Fannie Mae still rates a `buy,' despite troubles

Taking Stock

Your Money

August 28, 2005|By ANDREW LECKEY

Q. I'm very concerned about my shares of Fannie Mae. What are the company's prospects?

- C.J., via the Internet

A. The largest U.S. buyer of home mortgages is trying to get its house in order. To accomplish this it must overcome its recent scandalous history of allegations of shoddy accounting and earnings manipulation that led to unbridled growth and the ouster of its management.

Shares of Fannie Mae (FNM) are down 28 percent this year, after last year's 5 percent decline. Fannie Mae is in the business of buying mortgage loans from banks, packaging them into securities and selling them into the market.

Regulators ordered this government-sponsored company to restate earnings back to 2001, a correction that could run as high as $11 billion. It recently said 2004 financial results won't be released until next year.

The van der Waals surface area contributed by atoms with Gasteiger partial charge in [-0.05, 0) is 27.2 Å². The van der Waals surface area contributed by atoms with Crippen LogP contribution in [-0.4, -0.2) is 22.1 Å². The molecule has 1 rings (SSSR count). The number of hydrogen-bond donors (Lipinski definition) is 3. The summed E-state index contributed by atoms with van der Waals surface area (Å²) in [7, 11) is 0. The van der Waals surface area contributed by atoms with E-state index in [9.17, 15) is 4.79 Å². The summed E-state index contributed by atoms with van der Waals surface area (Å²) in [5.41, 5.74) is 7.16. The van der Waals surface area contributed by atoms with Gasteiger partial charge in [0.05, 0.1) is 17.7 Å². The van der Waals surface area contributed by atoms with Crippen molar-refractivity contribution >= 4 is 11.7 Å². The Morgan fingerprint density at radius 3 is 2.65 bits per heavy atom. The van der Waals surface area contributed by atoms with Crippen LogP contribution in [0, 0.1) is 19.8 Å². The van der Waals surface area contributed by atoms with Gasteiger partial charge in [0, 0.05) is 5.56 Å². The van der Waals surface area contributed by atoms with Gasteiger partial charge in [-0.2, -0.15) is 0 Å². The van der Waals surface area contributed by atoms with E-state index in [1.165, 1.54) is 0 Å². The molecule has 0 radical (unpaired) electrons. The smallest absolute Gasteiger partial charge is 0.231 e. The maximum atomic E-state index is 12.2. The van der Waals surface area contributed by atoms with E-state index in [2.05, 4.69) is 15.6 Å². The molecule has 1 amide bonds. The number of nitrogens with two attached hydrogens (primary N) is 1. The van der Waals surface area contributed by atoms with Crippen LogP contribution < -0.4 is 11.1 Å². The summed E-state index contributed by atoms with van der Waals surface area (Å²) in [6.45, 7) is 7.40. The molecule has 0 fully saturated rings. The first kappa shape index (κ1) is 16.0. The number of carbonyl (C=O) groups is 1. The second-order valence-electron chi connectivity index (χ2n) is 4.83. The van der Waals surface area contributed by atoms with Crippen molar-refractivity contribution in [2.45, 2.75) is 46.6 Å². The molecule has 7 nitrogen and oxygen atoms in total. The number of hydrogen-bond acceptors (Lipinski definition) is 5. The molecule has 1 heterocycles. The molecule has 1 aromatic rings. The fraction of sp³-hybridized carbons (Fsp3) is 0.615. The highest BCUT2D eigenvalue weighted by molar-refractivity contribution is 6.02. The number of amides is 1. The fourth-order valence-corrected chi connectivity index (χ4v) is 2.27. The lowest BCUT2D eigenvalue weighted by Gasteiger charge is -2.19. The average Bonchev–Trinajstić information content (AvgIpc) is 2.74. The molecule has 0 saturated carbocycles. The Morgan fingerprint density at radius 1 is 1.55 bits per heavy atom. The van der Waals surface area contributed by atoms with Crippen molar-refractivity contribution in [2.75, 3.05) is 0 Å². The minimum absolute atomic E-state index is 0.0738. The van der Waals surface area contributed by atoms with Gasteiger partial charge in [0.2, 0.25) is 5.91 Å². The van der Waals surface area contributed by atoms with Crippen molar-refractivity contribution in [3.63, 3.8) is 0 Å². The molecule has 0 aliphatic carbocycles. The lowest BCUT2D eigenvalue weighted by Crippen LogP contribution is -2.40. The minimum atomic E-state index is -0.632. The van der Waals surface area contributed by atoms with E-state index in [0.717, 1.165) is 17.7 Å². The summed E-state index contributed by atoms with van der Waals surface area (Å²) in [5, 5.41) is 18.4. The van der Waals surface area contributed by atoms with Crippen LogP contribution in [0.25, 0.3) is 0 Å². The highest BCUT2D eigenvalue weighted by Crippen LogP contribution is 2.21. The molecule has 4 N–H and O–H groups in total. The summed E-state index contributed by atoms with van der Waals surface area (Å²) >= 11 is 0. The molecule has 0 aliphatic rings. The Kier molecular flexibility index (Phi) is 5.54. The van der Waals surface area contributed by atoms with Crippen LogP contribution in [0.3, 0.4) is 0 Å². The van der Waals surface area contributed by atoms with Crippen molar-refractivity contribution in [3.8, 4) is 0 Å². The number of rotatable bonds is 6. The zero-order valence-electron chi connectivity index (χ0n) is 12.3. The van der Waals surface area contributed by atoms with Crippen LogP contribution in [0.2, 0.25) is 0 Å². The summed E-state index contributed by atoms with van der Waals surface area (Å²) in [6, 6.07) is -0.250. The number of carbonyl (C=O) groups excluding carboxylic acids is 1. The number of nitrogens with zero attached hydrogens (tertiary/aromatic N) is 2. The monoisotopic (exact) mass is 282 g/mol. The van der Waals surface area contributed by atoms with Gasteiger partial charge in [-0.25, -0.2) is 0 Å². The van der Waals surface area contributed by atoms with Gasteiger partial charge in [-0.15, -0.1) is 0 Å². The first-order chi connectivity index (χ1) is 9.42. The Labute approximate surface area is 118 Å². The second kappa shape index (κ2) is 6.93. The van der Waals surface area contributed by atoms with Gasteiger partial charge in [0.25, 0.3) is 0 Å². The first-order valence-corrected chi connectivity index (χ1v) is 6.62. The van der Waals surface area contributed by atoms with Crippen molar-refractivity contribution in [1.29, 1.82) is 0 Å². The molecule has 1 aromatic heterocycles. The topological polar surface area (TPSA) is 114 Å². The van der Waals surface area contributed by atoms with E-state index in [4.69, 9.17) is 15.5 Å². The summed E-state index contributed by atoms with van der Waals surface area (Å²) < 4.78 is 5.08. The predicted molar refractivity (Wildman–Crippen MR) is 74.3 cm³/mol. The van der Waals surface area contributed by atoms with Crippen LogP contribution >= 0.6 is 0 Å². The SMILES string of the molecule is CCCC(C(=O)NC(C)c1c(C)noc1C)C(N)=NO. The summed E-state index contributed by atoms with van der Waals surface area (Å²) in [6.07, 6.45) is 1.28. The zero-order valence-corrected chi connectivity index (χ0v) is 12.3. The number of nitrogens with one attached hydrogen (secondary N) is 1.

As it works toward a government-imposed Sept. 30 deadline to increase its capital reserves by 30 percent, Fannie Mae is reducing its mortgage loan portfolio and raising new capital by issuing $5 billion in stock.

Proposed legislation in Congress would overhaul the housing agency regulation governing Fannie Mae and its principal government-sponsored competitor, Freddie Mac, as well as reduce their mortgage portfolios.

After accounting problems came to light, Fannie Mae Chairman and Chief Executive Officer Franklin D. Raines was forced into retirement and Chief Financial Officer J. Timothy Howard resigned.

Daniel H. Mudd has been upgraded from interim status to Fannie Mae president and CEO. He was president and CEO of GE Capital, Japan, before joining Fannie Mae.

Even though its accounting records remain a quagmire and looming legislation seems likely to reduce its autonomy to some degree, Fannie Mae nonetheless performs a crucial financial function in the important housing market. Most investment analysts don't expect it to be dismantled.

Based on its reduced stock price, stock of Fannie Mae receives a consensus "buy" rating from analysts who track it, according to Thomson Financial.

Fannie Mae earnings are expected to decline 10 percent this year, versus an 11 percent increase projected for the credit-services industry.

Andrew Leckey is a Tribune Media Services columnist. E-mail him at yourmoney tribune.com.

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